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Ready for Riverfest 

Good times start rolling Friday.

By the time this is published, the stages will be going up, streets will be blocked off, vendors will be arranging their wares, PA systems will be going live and the River Market district will be a buzzing hive of activity, all in preparation for the 36th annual Riverfest and the thousands of people it will bring downtown.

As with most events of its age, Riverfest has changed over the years, growing from an event with mostly classical music into a three-day affair with multiple stages, food and clothing vendors, carnival rides and games, wiener dog races, a Baggo tournament and a bunch of other activities.

The music is still the central component of the festival, though. Lineup kvetching has become something of an annual tradition, with a seeming bevy of Facebook detractors bemoaning the headlining acts. Most complaints run along the lines of "Worst lineup ever. Gawd. Why didn't they get Daft Punk and Kanye West? Wah."

But, as has been pointed out many a time, booking a couple of the biggest of big-name acts would take up most if not all of the music budget. The organization this year spent about what it did last year on entertainment, said DeAnna Korte, executive director. That was $650,000-$700,000.

Obviously, Riverfest isn't aiming to be a Coachella or Austin City Limits Festival. It's run by a nonprofit organization that is supposed to put on an event with broad appeal and something for most everyone in a small-ish Southern state, while maintaining an affordable ticket price. Yes, Hangout Music Fest had a great lineup this year. It was also $230 for a three-day pass. That said, tickets to Riverfest have been purchased in 35 states total, so the appeal is not strictly local or even regional.

Early discounted tickets for Riverfest started at $10 for a three-day pass and went up to $17.50. If there are even one or two bands you'd like to see, that is indisputably a bargain. Even the full gate price of $35 is a deal. And there are also plenty of free activities for families in the KidZone and Family Zone areas.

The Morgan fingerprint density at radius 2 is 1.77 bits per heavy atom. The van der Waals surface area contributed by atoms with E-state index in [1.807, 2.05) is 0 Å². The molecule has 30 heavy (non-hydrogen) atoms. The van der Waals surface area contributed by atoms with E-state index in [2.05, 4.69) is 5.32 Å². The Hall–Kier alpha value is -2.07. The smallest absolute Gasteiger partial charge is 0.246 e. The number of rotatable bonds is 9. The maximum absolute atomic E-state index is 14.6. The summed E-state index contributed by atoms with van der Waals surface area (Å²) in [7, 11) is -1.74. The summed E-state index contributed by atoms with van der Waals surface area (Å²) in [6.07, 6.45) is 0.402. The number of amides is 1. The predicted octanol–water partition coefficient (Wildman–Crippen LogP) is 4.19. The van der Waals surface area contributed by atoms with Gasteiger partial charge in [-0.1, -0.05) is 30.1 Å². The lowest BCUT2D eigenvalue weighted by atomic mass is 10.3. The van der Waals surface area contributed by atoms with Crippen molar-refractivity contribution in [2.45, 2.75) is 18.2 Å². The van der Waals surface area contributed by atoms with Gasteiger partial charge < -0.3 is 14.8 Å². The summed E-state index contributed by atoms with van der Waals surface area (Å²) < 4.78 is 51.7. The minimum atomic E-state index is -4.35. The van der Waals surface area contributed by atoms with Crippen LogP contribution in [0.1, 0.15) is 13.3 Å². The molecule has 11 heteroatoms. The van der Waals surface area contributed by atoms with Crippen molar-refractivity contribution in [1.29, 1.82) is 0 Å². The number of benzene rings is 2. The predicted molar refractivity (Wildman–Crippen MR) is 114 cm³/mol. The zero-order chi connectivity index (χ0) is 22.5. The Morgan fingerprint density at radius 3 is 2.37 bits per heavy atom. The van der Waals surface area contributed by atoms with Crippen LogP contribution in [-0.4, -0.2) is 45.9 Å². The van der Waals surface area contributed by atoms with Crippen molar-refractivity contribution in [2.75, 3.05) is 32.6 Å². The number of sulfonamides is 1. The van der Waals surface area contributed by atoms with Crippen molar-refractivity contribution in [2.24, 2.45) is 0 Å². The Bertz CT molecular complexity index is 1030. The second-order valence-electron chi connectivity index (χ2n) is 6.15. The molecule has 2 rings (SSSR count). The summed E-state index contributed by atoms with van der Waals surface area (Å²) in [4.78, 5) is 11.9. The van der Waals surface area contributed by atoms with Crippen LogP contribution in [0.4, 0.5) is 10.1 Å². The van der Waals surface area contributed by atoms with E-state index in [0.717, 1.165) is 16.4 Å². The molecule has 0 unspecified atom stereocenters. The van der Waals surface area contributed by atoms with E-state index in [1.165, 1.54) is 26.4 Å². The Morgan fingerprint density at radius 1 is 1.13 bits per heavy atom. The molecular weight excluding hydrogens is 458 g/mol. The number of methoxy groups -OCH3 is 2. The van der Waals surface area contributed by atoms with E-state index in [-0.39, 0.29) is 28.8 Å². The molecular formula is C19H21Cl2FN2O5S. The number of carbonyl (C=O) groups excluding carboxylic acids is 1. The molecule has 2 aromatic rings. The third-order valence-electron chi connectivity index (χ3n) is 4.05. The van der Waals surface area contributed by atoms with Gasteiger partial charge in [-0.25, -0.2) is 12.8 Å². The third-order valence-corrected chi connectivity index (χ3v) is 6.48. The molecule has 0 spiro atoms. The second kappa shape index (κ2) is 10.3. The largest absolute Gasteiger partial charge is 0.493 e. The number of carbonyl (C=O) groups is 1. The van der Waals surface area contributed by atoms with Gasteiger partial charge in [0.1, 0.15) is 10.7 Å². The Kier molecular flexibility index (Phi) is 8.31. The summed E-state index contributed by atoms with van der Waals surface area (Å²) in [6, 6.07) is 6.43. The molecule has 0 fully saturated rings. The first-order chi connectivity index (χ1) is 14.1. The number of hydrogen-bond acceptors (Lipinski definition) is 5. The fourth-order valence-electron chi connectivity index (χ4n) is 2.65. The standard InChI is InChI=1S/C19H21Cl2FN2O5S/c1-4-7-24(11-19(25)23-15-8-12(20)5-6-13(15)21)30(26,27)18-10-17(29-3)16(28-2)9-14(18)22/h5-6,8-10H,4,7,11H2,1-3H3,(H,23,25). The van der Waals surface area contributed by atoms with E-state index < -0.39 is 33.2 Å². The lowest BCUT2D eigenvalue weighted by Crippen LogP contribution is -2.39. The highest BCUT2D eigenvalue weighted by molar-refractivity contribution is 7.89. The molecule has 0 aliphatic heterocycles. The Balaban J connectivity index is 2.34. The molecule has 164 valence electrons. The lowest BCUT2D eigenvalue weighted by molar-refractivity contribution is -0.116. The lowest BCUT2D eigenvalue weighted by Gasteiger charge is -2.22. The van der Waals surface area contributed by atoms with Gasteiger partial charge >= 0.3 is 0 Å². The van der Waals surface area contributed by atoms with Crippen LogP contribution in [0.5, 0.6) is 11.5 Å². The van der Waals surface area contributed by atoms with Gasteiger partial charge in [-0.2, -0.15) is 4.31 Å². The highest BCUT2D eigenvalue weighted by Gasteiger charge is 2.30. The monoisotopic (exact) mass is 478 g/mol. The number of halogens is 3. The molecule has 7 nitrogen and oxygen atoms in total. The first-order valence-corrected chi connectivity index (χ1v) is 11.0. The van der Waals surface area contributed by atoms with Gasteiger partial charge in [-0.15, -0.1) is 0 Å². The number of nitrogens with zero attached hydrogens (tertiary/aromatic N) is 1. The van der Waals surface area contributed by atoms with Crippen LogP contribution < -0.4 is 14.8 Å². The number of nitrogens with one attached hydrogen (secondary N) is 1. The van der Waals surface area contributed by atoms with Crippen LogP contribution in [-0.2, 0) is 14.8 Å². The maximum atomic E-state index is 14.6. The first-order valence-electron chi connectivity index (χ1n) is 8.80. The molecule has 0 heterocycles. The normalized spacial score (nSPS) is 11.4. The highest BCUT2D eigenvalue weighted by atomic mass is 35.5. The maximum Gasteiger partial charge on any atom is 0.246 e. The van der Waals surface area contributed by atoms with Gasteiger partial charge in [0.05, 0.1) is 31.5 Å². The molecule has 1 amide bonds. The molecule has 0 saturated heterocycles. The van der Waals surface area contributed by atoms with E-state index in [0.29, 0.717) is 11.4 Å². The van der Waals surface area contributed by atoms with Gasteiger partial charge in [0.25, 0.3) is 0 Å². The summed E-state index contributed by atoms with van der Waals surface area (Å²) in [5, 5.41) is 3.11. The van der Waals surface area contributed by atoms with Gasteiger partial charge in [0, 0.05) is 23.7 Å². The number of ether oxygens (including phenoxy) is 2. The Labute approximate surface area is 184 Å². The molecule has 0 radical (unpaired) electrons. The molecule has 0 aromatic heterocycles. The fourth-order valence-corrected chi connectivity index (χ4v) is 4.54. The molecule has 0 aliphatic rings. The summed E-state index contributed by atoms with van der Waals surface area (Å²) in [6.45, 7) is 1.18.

But have the organizers ever considered doubling or tripling the ticket price, and therefore the music budget?

"We reevaluate every year and those conversations have come up," Korte said. "I think at some point what it comes back to is, we want to offer something for everybody. I think once you raise that ticket price, you become strictly a music festival." And Riverfest is more than just music.

For instance, if you haven't checked out the Super Retriever Series, you are missing out. It's like a long-jump for dogs but with a huge tank of water instead of sand, and it's awesome. The Baggo tournament should be a good time as well. There are teams from as far away as Sacramento, Calif., coming in to compete.

New this year: The Museum of Discovery will be open during Riverfest for the first time in years, with discounted admission. Also, The Stickyz Music Tent is now the Stickyz Music Stage (read more about it on page 26).

"It is going to be located between the amphitheater stage and the Bud Light stage down in what I call the grassy knolls at the Clinton Center, close to the Bill Clark wetlands," Korte said. "It'll be a really nice atmosphere; you can throw a blanket down. We've got some really great music on that stage."

The full music lineup is available on page 20. The schedule for other activities is available at riverfestarkansas.com.

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